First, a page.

Close Vote Costs Nader the Green Nomination

Times Staff Writer

The Green Party chose a little-known California attorney as its presidential nominee Saturday -- a serious blow to Ralph Nader and a potential boon to Sen. John F. Kerry.

Nader, the Green candidate in the last two presidential elections, sought the party’s endorsement this year for his independent candidacy -- a move that could have gained him ballot access in at least 22 states and the District of Columbia. Instead, after days of feverish debate, the Greens opted for David Cobb, 41, by a narrow margin.

That was good news for Kerry, the presumed Democratic presidential nominee whose campaign is worried about a repeat of the 2000 election. Nader was on the ballot in most states that year, thanks largely to the Green Party, and he was blamed by some -- and thanked by others -- for paving the way for Republican George W. Bush’s narrow win over Democrat Al Gore.

Cobb’s nomination means that Nader faces the arduous task of qualifying for the ballot on his own in the states where the Green Party has a ballot line. Many ballot experts predict Nader will fall short in some of these states, which include key battlegrounds Wisconsin, Oregon, Minnesota, New Mexico and Nevada.


By nominating Cobb, the Greens have a candidate “with zero name recognition,” said Dean Spiliotes, a fellow at the New Hampshire Institute of Politics. “It may be a good exercise in building up the party on the local level, but it means the party will drop off the radar. It’s a shock, but it is great news for Kerry.”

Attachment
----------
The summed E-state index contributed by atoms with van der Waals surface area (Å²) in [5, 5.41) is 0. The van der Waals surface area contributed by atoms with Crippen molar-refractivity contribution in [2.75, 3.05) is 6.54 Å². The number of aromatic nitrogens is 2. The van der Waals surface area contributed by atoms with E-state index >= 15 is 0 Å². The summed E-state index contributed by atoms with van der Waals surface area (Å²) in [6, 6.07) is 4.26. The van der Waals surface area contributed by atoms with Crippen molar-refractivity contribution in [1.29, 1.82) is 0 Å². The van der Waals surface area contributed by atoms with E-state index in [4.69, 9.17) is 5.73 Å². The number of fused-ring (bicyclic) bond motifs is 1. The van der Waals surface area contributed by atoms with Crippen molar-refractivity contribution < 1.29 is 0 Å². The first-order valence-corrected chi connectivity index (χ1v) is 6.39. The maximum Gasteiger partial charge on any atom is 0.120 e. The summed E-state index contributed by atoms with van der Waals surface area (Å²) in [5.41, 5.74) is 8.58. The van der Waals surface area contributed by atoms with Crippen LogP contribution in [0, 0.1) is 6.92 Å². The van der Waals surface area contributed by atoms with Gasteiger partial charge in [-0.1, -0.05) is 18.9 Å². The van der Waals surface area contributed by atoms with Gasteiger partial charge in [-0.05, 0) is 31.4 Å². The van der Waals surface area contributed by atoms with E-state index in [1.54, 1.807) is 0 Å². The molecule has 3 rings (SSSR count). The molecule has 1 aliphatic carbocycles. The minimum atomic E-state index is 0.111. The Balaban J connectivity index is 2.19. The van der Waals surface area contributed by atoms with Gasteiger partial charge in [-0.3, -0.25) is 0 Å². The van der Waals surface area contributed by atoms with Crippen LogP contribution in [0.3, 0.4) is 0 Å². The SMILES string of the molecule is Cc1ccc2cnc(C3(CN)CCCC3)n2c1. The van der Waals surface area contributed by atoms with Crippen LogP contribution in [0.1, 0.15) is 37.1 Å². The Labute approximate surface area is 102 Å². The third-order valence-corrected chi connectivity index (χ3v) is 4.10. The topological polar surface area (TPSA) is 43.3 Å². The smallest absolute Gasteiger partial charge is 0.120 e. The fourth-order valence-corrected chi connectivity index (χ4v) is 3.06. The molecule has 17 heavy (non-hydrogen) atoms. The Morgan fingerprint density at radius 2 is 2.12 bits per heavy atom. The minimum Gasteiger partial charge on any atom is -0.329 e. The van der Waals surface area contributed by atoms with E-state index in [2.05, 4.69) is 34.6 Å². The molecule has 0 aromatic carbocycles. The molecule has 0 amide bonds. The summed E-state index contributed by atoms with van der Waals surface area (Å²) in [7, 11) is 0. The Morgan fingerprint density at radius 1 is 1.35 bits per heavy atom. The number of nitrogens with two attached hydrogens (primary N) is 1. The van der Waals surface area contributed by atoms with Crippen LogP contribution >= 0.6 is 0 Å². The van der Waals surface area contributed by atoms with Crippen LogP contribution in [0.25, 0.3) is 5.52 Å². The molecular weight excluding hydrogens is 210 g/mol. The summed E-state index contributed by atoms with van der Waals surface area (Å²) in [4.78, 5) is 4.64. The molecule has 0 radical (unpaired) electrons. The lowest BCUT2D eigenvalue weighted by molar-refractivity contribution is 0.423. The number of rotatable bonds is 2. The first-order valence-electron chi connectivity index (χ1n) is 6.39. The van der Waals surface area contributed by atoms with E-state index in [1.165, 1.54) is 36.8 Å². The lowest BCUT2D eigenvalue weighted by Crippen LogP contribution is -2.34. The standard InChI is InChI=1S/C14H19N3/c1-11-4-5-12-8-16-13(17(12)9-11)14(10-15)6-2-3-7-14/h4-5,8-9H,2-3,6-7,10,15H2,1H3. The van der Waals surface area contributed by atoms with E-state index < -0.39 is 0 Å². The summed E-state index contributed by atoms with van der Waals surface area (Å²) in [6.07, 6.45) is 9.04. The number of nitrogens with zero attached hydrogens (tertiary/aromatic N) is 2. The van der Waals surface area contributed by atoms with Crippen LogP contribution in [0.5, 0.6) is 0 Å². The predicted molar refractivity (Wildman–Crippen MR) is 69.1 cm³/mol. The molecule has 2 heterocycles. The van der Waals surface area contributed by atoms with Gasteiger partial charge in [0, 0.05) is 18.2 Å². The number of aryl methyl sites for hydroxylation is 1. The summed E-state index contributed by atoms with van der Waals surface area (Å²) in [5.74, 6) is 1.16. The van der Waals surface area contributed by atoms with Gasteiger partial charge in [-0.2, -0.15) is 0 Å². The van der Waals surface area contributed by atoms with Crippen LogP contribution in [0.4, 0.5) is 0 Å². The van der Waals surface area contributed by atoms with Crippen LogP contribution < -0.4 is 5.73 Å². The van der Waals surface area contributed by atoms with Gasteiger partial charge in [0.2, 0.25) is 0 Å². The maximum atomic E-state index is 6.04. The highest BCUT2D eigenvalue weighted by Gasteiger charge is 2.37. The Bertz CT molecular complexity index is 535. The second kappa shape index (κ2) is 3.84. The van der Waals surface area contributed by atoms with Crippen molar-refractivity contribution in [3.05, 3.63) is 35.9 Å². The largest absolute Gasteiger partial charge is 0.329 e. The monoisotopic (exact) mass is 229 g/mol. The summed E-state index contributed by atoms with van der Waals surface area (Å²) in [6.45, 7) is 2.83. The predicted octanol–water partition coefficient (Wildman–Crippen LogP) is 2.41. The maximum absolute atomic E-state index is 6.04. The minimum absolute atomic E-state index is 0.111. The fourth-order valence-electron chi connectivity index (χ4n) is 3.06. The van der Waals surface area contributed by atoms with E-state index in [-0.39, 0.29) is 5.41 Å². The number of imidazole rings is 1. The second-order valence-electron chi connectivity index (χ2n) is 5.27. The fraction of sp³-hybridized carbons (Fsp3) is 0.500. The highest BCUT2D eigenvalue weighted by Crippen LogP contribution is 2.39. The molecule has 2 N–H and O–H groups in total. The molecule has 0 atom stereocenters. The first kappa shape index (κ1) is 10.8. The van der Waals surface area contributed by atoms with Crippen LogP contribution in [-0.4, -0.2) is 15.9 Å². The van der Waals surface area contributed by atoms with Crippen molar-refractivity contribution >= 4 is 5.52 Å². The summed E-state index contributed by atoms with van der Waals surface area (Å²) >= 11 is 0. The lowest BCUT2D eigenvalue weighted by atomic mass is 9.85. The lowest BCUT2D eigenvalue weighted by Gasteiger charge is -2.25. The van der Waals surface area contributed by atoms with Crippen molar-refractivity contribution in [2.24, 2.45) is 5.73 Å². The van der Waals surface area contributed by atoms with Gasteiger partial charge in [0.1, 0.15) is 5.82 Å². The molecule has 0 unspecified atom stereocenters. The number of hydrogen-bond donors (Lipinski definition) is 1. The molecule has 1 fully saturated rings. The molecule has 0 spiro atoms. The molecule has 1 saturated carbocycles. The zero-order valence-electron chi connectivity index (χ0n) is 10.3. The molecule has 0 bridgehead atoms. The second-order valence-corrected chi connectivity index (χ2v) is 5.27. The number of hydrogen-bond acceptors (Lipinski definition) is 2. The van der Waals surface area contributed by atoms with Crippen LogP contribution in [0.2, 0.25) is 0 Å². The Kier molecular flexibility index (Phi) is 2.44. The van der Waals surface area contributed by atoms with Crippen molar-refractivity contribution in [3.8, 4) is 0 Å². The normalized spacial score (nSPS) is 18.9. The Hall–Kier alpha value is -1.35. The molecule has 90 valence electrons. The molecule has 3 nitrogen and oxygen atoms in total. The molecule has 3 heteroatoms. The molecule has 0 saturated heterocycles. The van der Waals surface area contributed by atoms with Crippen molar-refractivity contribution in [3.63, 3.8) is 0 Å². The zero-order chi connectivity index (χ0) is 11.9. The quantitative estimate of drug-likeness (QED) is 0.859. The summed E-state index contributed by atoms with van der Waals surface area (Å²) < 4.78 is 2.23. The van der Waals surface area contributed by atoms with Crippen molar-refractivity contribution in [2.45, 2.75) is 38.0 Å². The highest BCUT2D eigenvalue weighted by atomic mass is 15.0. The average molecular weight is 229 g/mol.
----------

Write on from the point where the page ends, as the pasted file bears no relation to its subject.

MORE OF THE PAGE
Cobb’s campaign strategy also should help Kerry. Cobb plans to avoid a hard sell in the states that Kerry and President Bush are most closely contesting -- an approach that some have described as a “safe state” strategy.

His focus will be in states that are dominated by either the Republicans or Democrats, where he has said he will push progressives to vote Green as an “investment” in the party’s future. Those states probably will include California, which Kerry is expected to carry easily and where the Green Party has a ballot line.

To qualify as an independent in California, Nader will have to gather more than 150,000 signatures of registered voters.

Green Party co-chairman Ben Manski said the group hoped that by November, it would have qualified Cobb for the ballot in more than 30 states. But a clear rift in the party was created by Saturday’s vote, and it might last, say party officials.

After Cobb was officially nominated, many Nader supporters stormed out. Some sobbed. Others cursed and threw their Green Party posters to the ground.

“This is a dark day,” said Robert Nanninga, a delegate from Encinitas, Calif. “We’ve just nominated a white lawyer with a car salesman’s smile. It might as well be a Republican. This is going to be remembered for years to come.”

Third-party presidential candidates typically attract little attention and minuscule voter support. But with polls showing a close race between Bush and Kerry, analysts and political leaders took careful note of the Green Party gathering.